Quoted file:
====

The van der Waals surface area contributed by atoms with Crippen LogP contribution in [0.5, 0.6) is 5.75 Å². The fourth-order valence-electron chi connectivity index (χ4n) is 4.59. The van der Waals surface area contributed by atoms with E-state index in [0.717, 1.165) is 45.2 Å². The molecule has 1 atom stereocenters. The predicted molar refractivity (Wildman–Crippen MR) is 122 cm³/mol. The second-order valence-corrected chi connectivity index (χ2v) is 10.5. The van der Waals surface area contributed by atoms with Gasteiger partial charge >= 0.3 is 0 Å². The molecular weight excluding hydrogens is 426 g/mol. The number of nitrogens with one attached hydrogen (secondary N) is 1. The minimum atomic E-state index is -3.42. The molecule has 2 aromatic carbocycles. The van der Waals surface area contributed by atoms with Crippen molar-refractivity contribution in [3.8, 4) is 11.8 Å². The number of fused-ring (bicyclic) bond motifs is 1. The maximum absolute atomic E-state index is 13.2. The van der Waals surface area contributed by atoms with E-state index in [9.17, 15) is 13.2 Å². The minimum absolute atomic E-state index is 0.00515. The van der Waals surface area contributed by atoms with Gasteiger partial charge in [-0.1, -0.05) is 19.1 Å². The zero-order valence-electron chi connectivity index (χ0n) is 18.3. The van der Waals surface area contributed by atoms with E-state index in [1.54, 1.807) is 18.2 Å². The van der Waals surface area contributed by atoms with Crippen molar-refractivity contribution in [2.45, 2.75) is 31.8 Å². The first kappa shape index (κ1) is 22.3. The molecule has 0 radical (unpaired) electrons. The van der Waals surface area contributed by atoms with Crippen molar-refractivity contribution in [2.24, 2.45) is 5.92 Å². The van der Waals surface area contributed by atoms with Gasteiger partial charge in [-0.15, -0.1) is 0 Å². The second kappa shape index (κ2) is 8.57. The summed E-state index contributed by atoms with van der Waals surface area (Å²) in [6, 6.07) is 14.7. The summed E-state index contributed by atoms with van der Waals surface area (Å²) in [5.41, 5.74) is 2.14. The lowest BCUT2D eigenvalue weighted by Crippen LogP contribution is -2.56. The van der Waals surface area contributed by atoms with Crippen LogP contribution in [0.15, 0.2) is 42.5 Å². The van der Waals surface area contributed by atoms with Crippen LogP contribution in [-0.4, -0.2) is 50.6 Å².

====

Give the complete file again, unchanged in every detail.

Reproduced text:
The van der Waals surface area contributed by atoms with Crippen LogP contribution in [0.5, 0.6) is 5.75 Å². The fourth-order valence-electron chi connectivity index (χ4n) is 4.59. The van der Waals surface area contributed by atoms with E-state index in [0.717, 1.165) is 45.2 Å². The molecule has 1 atom stereocenters. The predicted molar refractivity (Wildman–Crippen MR) is 122 cm³/mol. The second-order valence-corrected chi connectivity index (χ2v) is 10.5. The van der Waals surface area contributed by atoms with Gasteiger partial charge >= 0.3 is 0 Å². The molecular weight excluding hydrogens is 426 g/mol. The number of nitrogens with one attached hydrogen (secondary N) is 1. The minimum atomic E-state index is -3.42. The molecule has 2 aromatic carbocycles. The van der Waals surface area contributed by atoms with Crippen molar-refractivity contribution in [3.8, 4) is 11.8 Å². The number of fused-ring (bicyclic) bond motifs is 1. The maximum absolute atomic E-state index is 13.2. The van der Waals surface area contributed by atoms with E-state index in [9.17, 15) is 13.2 Å². The minimum absolute atomic E-state index is 0.00515. The van der Waals surface area contributed by atoms with Gasteiger partial charge in [-0.1, -0.05) is 19.1 Å². The zero-order valence-electron chi connectivity index (χ0n) is 18.3. The van der Waals surface area contributed by atoms with E-state index in [1.54, 1.807) is 18.2 Å². The van der Waals surface area contributed by atoms with Crippen molar-refractivity contribution in [2.45, 2.75) is 31.8 Å². The first kappa shape index (κ1) is 22.3. The molecule has 0 radical (unpaired) electrons. The van der Waals surface area contributed by atoms with Crippen molar-refractivity contribution in [2.24, 2.45) is 5.92 Å². The van der Waals surface area contributed by atoms with Gasteiger partial charge in [-0.15, -0.1) is 0 Å². The second kappa shape index (κ2) is 8.57. The summed E-state index contributed by atoms with van der Waals surface area (Å²) in [6, 6.07) is 14.7. The summed E-state index contributed by atoms with van der Waals surface area (Å²) in [5.41, 5.74) is 2.14. The lowest BCUT2D eigenvalue weighted by Crippen LogP contribution is -2.56. The van der Waals surface area contributed by atoms with Crippen LogP contribution in [0.15, 0.2) is 42.5 Å². The van der Waals surface area contributed by atoms with Crippen LogP contribution in [-0.4, -0.2) is 50.6 Å².